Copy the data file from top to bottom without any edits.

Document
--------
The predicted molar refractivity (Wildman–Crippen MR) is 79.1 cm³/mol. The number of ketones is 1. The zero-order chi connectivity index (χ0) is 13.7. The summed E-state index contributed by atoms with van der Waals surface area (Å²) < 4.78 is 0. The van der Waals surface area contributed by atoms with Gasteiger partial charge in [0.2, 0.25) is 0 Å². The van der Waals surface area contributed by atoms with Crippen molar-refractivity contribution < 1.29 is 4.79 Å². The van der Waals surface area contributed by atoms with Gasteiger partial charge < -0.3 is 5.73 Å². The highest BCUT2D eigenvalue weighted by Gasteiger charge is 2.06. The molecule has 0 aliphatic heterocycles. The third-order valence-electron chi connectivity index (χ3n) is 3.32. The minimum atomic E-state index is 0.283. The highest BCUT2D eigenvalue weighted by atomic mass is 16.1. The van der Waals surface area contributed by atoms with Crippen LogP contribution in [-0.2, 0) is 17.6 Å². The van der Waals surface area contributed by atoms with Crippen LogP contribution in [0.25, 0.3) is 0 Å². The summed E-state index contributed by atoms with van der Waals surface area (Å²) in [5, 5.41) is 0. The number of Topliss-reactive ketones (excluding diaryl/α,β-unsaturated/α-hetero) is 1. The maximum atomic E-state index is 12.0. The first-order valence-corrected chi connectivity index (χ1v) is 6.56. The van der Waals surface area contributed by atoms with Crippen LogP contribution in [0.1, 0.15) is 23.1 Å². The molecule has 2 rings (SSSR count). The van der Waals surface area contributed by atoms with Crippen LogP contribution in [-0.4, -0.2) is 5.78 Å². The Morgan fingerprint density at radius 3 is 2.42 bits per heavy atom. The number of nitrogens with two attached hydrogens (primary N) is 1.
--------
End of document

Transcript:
The predicted molar refractivity (Wildman–Crippen MR) is 79.1 cm³/mol. The number of ketones is 1. The zero-order chi connectivity index (χ0) is 13.7. The summed E-state index contributed by atoms with van der Waals surface area (Å²) < 4.78 is 0. The van der Waals surface area contributed by atoms with Gasteiger partial charge in [0.2, 0.25) is 0 Å². The van der Waals surface area contributed by atoms with Crippen molar-refractivity contribution < 1.29 is 4.79 Å². The van der Waals surface area contributed by atoms with Gasteiger partial charge < -0.3 is 5.73 Å². The highest BCUT2D eigenvalue weighted by Gasteiger charge is 2.06. The molecule has 0 aliphatic heterocycles. The third-order valence-electron chi connectivity index (χ3n) is 3.32. The minimum atomic E-state index is 0.283. The highest BCUT2D eigenvalue weighted by atomic mass is 16.1. The van der Waals surface area contributed by atoms with Crippen LogP contribution in [-0.2, 0) is 17.6 Å². The van der Waals surface area contributed by atoms with Crippen LogP contribution in [0.25, 0.3) is 0 Å². The summed E-state index contributed by atoms with van der Waals surface area (Å²) in [5, 5.41) is 0. The number of Topliss-reactive ketones (excluding diaryl/α,β-unsaturated/α-hetero) is 1. The maximum atomic E-state index is 12.0. The first-order valence-corrected chi connectivity index (χ1v) is 6.56. The van der Waals surface area contributed by atoms with Crippen LogP contribution in [0.1, 0.15) is 23.1 Å². The molecule has 2 rings (SSSR count). The van der Waals surface area contributed by atoms with Crippen LogP contribution in [-0.4, -0.2) is 5.78 Å². The Morgan fingerprint density at radius 3 is 2.42 bits per heavy atom. The number of nitrogens with two attached hydrogens (primary N) is 1.